And it is crucial to recall that it is my will and it is your individual wills that are being called to do this, because God’s providence operates at the micro-level of individual lives; it is not just concerned with big-picture stuff like the futures market for Pharaonic grain and cattle. Remember that Genesis 41 is not part of a history of Egypt; rather it is a chapter from the story of one person, the man Joseph. We only hear today’s story about Pharaoh because it fits into the vicissitudes of fortune which saw Joseph enslaved by his brothers, sold into the house of Potiphar, and thrown into prison on trumped up charges. The lens of this part of Genesis – and this part of God’s providence – is firmly focused on the one man, Joseph.
Nonetheless, through the unfathomable wisdom of God, there is global significance to this one man’s life. In Genesis chapter 50 we reach the denouement in which Joseph forgives his brothers for selling him into slavery. ‘Even though you intended to do me harm’, he says, ‘God intended it for good’. God needed Joseph as steward over the resources of Egypt in order to support His chosen people through the depredations of that famine. At the outset of his adventures, Joseph had no idea what path his life would take, but near its end, looking back, he realised that his trust in God had achieved something amazing. ‘Even though you intended to do me harm, God intended it for good’.
Now don’t get me wrong: I am not saying that we should stop planning and let God sort everything out. I am saying that we should plan, but that, if the plan is prayerfully and carefully laid, God will be in the plan. That is true of us as individual Christians and it is true also of our corporate life as a church. Too often churches are hopeless at planning. We claim to be in the business of eternity yet we can barely see beyond own our noses to what we’re doing next Sunday.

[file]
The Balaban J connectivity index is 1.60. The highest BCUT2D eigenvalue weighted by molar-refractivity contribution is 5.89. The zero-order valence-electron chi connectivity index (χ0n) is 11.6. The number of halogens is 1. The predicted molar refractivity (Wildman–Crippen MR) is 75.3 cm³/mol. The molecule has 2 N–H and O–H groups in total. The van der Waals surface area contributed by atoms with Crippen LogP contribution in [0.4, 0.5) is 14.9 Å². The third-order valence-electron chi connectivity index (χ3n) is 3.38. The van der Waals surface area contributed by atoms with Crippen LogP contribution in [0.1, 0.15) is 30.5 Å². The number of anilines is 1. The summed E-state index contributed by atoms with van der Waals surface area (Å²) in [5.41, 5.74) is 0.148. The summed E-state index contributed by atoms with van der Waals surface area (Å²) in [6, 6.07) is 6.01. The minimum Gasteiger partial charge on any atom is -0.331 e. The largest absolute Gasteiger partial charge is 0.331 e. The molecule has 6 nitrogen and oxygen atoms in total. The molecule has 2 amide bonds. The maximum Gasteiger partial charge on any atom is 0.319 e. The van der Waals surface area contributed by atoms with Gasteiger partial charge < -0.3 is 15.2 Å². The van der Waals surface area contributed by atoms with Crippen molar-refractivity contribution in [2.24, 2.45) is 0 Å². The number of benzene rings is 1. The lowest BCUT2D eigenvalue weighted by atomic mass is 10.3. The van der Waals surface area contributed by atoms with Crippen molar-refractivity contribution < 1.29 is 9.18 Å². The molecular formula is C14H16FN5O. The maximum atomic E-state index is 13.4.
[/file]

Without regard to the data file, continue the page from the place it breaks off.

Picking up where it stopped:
As a parish we have carefully and prayerfully worked out our plan, our Mission Action Plan – available from all good leaflet racks and the parish website. Our MAP draws on the principles of deepening spirituality, effective evangelism and transformation of communities – three priorities which the diocese rightly wishes to see bubbling away in all churches of Bedfordshire and Hertfordshire.
Within our MAP, part of our planning is about music, the musical present (and future) of this church and, through what we nurture, the musical future of other churches as well. This is the hope and rationale which underpins the organ and choral organ scholarships in which George, Louisa, Emma, Vanessa and Tomas have been participating in the last two years.
St Paul in tonight’s second reading seeks leaverage over the Corinthians by using the language of poverty and riches as if they were a zero-sum game: he has impoverished himself in order that the Corinthians might be enriched by the gospel. Paul is actually making a pretty crude argument in order to win obedience from the Corinthians. It is a crude argument because the bigger picture of Paul’s own life, and the outcome of the story of Joseph, and – even dare I say it – the life of a bog standard parish church, shows that God’s plan is not about beggar my neighbour; God’s plan is about mutual benefit and complementary flourishing. My spiritual utility does not impoverish yours, nor vice versa. There may be bumps along the road of faith but God’s plan is like the children’s song about the magic penny: the more you love, the more you have love, until with saints in every time and place we come to the One whose mysterious Providence is to fill all with the melody of his praise. Amen.